While these measures were clearly aimed at trading businesses, where a furnished holiday property is available to be let to the public for at least 140 days a year it is classed as a business for business rates purposes.
This means that such properties are brought under business rates rather than council tax, and where the rateable value of the property is under £15,000 and you only own one property (or more than one that together have rateable values under this threshold) then you should be eligible for Small Business Rates Relief, often meaning no rates have to be paid at all, which in itself offers a good saving compared to Council Tax for many owners of holiday properties.
Holiday lettings that are subject to business rates and qualify for Small Business Rates Relief should also be eligible to claim a £10,000 COVID-19 grant, which will help to replace lost letting income during lockdown, since many holiday homes are sitting empty during the pandemic.
Larger holiday properties that don’t qualify for Small Business Rates Relief should qualify for a £25,000 grant, plus a business rates holiday, in line with other businesses in the leisure and hospitality sectors.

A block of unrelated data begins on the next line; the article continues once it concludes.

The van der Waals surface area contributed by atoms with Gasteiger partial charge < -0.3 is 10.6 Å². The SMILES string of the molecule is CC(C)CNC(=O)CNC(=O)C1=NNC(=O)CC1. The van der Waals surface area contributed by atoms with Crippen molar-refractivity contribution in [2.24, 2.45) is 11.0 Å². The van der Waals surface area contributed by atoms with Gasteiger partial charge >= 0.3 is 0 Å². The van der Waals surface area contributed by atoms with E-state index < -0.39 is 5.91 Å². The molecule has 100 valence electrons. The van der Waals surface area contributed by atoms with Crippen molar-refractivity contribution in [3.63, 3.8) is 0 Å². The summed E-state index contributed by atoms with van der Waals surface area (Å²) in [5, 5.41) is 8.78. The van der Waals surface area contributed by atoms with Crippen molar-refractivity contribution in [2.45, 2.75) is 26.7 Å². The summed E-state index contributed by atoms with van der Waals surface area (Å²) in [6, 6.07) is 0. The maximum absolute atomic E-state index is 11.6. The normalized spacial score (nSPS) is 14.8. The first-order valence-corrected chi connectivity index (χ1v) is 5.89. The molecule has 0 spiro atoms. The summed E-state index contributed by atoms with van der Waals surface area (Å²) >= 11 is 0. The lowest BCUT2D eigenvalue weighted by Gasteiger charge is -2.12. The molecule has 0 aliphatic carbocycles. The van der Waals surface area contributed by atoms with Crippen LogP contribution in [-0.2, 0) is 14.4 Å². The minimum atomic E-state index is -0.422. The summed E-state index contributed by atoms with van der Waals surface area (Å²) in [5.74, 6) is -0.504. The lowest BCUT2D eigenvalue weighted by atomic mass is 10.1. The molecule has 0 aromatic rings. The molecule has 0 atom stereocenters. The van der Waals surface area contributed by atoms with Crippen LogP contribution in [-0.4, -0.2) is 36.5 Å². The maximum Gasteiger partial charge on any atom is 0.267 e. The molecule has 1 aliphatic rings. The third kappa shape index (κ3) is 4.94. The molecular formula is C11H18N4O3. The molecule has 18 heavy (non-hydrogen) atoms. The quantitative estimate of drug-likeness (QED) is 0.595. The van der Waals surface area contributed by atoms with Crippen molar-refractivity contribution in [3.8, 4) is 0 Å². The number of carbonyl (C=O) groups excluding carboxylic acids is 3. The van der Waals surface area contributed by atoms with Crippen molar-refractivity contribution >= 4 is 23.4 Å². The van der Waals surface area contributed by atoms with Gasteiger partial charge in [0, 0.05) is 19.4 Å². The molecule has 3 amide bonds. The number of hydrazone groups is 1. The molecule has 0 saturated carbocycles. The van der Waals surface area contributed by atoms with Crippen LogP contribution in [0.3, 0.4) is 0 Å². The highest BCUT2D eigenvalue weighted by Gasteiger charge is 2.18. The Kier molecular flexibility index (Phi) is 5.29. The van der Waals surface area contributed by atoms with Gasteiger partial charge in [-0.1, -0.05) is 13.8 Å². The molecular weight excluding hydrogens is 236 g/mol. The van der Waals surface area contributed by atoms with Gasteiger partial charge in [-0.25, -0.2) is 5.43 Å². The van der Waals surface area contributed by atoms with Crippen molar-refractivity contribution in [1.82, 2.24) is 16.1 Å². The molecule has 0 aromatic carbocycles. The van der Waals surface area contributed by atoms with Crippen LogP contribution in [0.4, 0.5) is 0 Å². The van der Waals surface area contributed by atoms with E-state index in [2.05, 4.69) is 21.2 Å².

You can claim for the grant through the website of the local Council where the property is situated. To do so you will need your business rates account number and rateable value, which you can find on a rates bill.
Aside from the above, furnished holiday lettings also represent a far more tax efficient investment than a normal buy to let property, as a qualifying furnished holiday let (which for tax purposes means that they must be available for let to the public for at least 210 days a year, and actually let to the public for at least 105 days a year, in both cases ignoring lettings of more than 31 days at a time), opens up the following tax benefits (not available to normal buy to let properties):
- losses can be offset against other sources of income (sideways relief);
- capital allowances can be claimed for furniture and equipment;
- there is no restriction on tax relief for mortgage interest for higher rate taxpayers;
- they are usually eligible for Entrepreneurs Relief and rollover relief for Capital Gains Tax;
- profits are classed as ‘earned income’ when considering pension contributions.